Chancellor Rishi Sunak has faced heavy critism over his complete failure to even mention social care in his budget statement on Wednesday, and for seemingly refusing to recognise the increased pressures felt by those on legacy benefits and also unpaid family carers.
The Chancellor announced that the furlough scheme and the £20 per-week uplift to Universal Credit will be extended until the end of September, as well as confirming that families on working tax credit will receive equal support through a one-off £500 payment.
Grants for the self employed will also continue to the end of September and will be extended to some 600,000 more people who missed out in the first few rounds. However, Labour said that millions of free-lancers and other self-employed workers will still miss out.
He also announced that the minimum wage will rise from April 2022 to £8.91 an hour for over 25’s.
However, he failed to respond to calls for the UC uplift to be extended to legacy benefits and there will be no increase in Carer’s Allowance for the country’s army of unpaid carers, who have seen the demand for care rise significantly during the Coronavirus pandemic.
Helen Walker, Chief Executive of Carers UK said: “Despite his pledge to do whatever it takes to protect livelihoods through the pandemic, the Chancellor’s Budget statement completely fails to address social care and other essential public services and we are angry that no immediate or longer term support for social care, was announced. Without key social care services, some families will not be able to return to work.
“Families have been under huge strain, with 81% of carers taking on more care than before the pandemic, placing a huge toll on their health and finances.
“Throughout the pandemic they have gone above and beyond to protect our health and social care systems, many without having any breaks and support for an entire year. This has left significant numbers of carers at breaking point.
“They deserve to know what the Government is planning to do to address social care shortfalls now and that reform will address the longer term.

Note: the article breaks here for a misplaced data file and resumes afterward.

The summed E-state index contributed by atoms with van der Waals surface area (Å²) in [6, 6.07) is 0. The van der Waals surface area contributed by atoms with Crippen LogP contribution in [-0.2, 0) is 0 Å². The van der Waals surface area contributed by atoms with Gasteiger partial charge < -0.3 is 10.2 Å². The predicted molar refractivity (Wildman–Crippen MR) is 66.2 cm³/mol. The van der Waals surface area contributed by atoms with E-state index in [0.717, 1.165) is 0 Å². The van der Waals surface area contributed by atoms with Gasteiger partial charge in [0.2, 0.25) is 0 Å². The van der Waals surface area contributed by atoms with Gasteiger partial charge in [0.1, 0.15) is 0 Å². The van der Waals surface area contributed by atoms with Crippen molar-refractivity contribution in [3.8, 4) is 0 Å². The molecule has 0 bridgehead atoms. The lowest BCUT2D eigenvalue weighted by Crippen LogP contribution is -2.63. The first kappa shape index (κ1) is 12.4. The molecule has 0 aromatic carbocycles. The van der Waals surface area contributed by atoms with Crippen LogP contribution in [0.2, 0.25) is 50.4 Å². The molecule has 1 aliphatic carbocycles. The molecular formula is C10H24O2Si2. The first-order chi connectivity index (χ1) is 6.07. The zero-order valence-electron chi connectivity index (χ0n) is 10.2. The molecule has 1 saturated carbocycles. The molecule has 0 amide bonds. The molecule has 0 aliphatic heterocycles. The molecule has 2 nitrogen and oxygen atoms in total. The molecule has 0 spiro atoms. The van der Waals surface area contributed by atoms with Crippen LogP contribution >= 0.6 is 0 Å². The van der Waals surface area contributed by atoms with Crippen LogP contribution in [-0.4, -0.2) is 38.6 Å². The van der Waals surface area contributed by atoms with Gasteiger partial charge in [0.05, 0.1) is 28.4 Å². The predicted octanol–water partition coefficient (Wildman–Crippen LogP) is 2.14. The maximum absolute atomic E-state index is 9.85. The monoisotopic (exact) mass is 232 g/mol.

“We are deeply concerned that families, having borne the brunt of this pandemic will be expected to do more for longer if there are not continued critical social care funds in the new financial year. This is short sighted and unsustainable.
“Like many others, we will be urging Government to continue short term funding from April 2021 and to repeat its promise of bringing social care reform proposals later in the year.
“We welcome the extension of the furlough scheme until September 2021; this has been a lifeline for many working carers who have been unable to balance work and their caring responsibilities while day and support services have remained closed or dramatically reduced.
“While we welcome the £20 uplift to Universal Credit being extended for six months, we are extremely disappointed that the Chancellor has not provided any support for those on legacy benefits and specific support for carers.
“We asked the Government to introduce a £20 a week supplement to those entitled to Carer’s Allowance, without which many carers who are struggling to just make ends meet will continue to face significant financial hardship.
“Until there is long-term investment in social care, and increased support for carers, life will only become more difficult for the UK’s families.”
Caroline Abrahams, Charity Director at Age UK and Co-Chair of the Care and Support Alliance said: “We are deeply disappointed that no immediate or longer term support for social care, so badly battered by the pandemic, was announced in the Budget.
“Experts have been warning about the sustainability of many smaller care companies for some time and unfortunately the Chancellor spurned this opportunity to give them a helping hand.
“The result may well be an upsurge in closures over the next few months, putting more stress and strain on older and disabled people & their unpaid carers, who have already endured so much.
“We and many others will also be seeking assurances that the lack of any mention of longer term care refinancing and reform does not reflect an intention on the part of this Government to renege on its repeated promise to ‘fix’ care by bringing forward concrete proposals later in the year.”
Anastasia Berry, Policy Manager at the MS Society and Policy Co-Chair of the Disability Benefits Consortium, said: “It is outrageous that over 1.9 million disabled people on legacy benefits, including Employment and Support Allowance and Jobseekers Allowance, have been refused the same financial lifeline those on Universal Credit have been getting for nearly a year.
“How the Chancellor can stand up and say the Government’s response to COVID-19 has been “fair, with the poorest households benefitting the most” – when so many vulnerable are having to chose between heating their homes or eating – is beyond us.
“Government excuses so far have been at best feeble, and at worst actively insulting to those being pushed further into poverty.
“They must give people on legacy benefits the £20 per week uplift, and end this discrimination against disabled people immediately.”